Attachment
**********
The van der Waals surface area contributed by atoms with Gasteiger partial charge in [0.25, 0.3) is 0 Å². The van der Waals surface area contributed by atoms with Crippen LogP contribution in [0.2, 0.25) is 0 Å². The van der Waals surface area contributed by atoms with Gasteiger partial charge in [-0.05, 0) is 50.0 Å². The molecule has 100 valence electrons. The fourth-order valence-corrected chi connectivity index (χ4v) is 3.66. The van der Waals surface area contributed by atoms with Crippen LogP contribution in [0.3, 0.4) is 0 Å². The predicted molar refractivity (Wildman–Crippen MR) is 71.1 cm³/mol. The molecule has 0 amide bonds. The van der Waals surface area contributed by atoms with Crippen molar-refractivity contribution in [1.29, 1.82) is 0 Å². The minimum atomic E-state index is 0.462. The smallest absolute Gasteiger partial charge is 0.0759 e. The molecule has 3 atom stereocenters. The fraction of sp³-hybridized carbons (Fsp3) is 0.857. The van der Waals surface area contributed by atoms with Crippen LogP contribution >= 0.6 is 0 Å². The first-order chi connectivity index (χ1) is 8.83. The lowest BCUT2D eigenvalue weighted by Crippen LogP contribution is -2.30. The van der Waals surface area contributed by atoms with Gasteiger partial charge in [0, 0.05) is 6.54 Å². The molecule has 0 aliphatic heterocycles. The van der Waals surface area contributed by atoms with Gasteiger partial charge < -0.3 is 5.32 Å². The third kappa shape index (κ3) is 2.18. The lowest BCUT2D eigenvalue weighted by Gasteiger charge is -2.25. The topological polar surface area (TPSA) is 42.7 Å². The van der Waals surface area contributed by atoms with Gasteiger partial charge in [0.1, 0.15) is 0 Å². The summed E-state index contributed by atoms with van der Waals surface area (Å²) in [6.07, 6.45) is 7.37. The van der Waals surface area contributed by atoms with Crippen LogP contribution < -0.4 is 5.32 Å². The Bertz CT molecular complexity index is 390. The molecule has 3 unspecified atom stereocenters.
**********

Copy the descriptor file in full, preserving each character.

The van der Waals surface area contributed by atoms with Gasteiger partial charge in [0.25, 0.3) is 0 Å². The van der Waals surface area contributed by atoms with Crippen LogP contribution in [0.2, 0.25) is 0 Å². The van der Waals surface area contributed by atoms with Gasteiger partial charge in [-0.05, 0) is 50.0 Å². The molecule has 100 valence electrons. The fourth-order valence-corrected chi connectivity index (χ4v) is 3.66. The van der Waals surface area contributed by atoms with Crippen LogP contribution in [0.3, 0.4) is 0 Å². The predicted molar refractivity (Wildman–Crippen MR) is 71.1 cm³/mol. The molecule has 0 amide bonds. The van der Waals surface area contributed by atoms with Crippen molar-refractivity contribution in [1.29, 1.82) is 0 Å². The minimum atomic E-state index is 0.462. The smallest absolute Gasteiger partial charge is 0.0759 e. The molecule has 3 atom stereocenters. The fraction of sp³-hybridized carbons (Fsp3) is 0.857. The van der Waals surface area contributed by atoms with Crippen LogP contribution >= 0.6 is 0 Å². The first-order chi connectivity index (χ1) is 8.83. The lowest BCUT2D eigenvalue weighted by Crippen LogP contribution is -2.30. The van der Waals surface area contributed by atoms with Gasteiger partial charge in [0, 0.05) is 6.54 Å². The molecule has 0 aliphatic heterocycles. The van der Waals surface area contributed by atoms with Gasteiger partial charge < -0.3 is 5.32 Å². The third kappa shape index (κ3) is 2.18. The lowest BCUT2D eigenvalue weighted by Gasteiger charge is -2.25. The topological polar surface area (TPSA) is 42.7 Å². The van der Waals surface area contributed by atoms with Gasteiger partial charge in [0.1, 0.15) is 0 Å². The summed E-state index contributed by atoms with van der Waals surface area (Å²) in [6.07, 6.45) is 7.37. The van der Waals surface area contributed by atoms with Crippen LogP contribution < -0.4 is 5.32 Å². The Bertz CT molecular complexity index is 390. The molecule has 3 unspecified atom stereocenters.